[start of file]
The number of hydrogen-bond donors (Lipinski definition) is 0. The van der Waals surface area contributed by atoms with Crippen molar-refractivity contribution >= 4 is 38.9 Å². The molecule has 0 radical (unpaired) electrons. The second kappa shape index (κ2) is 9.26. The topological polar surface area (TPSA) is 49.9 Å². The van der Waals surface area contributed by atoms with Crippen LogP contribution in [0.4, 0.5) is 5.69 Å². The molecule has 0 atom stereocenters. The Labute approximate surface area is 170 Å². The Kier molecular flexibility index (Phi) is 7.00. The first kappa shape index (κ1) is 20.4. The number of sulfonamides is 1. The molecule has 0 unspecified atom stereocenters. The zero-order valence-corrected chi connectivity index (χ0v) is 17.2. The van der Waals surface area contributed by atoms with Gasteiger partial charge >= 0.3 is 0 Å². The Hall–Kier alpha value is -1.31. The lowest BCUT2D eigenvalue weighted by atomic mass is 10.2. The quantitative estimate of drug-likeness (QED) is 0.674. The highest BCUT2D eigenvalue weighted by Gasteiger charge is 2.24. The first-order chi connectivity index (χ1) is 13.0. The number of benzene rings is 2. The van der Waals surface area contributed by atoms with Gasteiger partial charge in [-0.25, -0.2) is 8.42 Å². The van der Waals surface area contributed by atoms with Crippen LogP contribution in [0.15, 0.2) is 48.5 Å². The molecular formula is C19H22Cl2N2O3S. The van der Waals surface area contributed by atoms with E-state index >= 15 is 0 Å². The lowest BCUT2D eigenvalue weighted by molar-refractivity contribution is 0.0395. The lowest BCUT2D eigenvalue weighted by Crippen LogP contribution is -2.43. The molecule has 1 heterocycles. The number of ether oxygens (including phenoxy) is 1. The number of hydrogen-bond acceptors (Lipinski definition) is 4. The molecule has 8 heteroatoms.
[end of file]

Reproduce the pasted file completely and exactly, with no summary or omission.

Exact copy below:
The number of hydrogen-bond donors (Lipinski definition) is 0. The van der Waals surface area contributed by atoms with Crippen molar-refractivity contribution >= 4 is 38.9 Å². The molecule has 0 radical (unpaired) electrons. The second kappa shape index (κ2) is 9.26. The topological polar surface area (TPSA) is 49.9 Å². The van der Waals surface area contributed by atoms with Crippen LogP contribution in [0.4, 0.5) is 5.69 Å². The molecule has 0 atom stereocenters. The Labute approximate surface area is 170 Å². The Kier molecular flexibility index (Phi) is 7.00. The first kappa shape index (κ1) is 20.4. The number of sulfonamides is 1. The molecule has 0 unspecified atom stereocenters. The zero-order valence-corrected chi connectivity index (χ0v) is 17.2. The van der Waals surface area contributed by atoms with Gasteiger partial charge >= 0.3 is 0 Å². The Hall–Kier alpha value is -1.31. The lowest BCUT2D eigenvalue weighted by atomic mass is 10.2. The quantitative estimate of drug-likeness (QED) is 0.674. The highest BCUT2D eigenvalue weighted by Gasteiger charge is 2.24. The first-order chi connectivity index (χ1) is 13.0. The number of benzene rings is 2. The van der Waals surface area contributed by atoms with Gasteiger partial charge in [-0.25, -0.2) is 8.42 Å². The van der Waals surface area contributed by atoms with Crippen LogP contribution in [0.15, 0.2) is 48.5 Å². The molecular formula is C19H22Cl2N2O3S. The van der Waals surface area contributed by atoms with E-state index >= 15 is 0 Å². The lowest BCUT2D eigenvalue weighted by molar-refractivity contribution is 0.0395. The lowest BCUT2D eigenvalue weighted by Crippen LogP contribution is -2.43. The molecule has 1 heterocycles. The number of ether oxygens (including phenoxy) is 1. The number of hydrogen-bond acceptors (Lipinski definition) is 4. The molecule has 8 heteroatoms.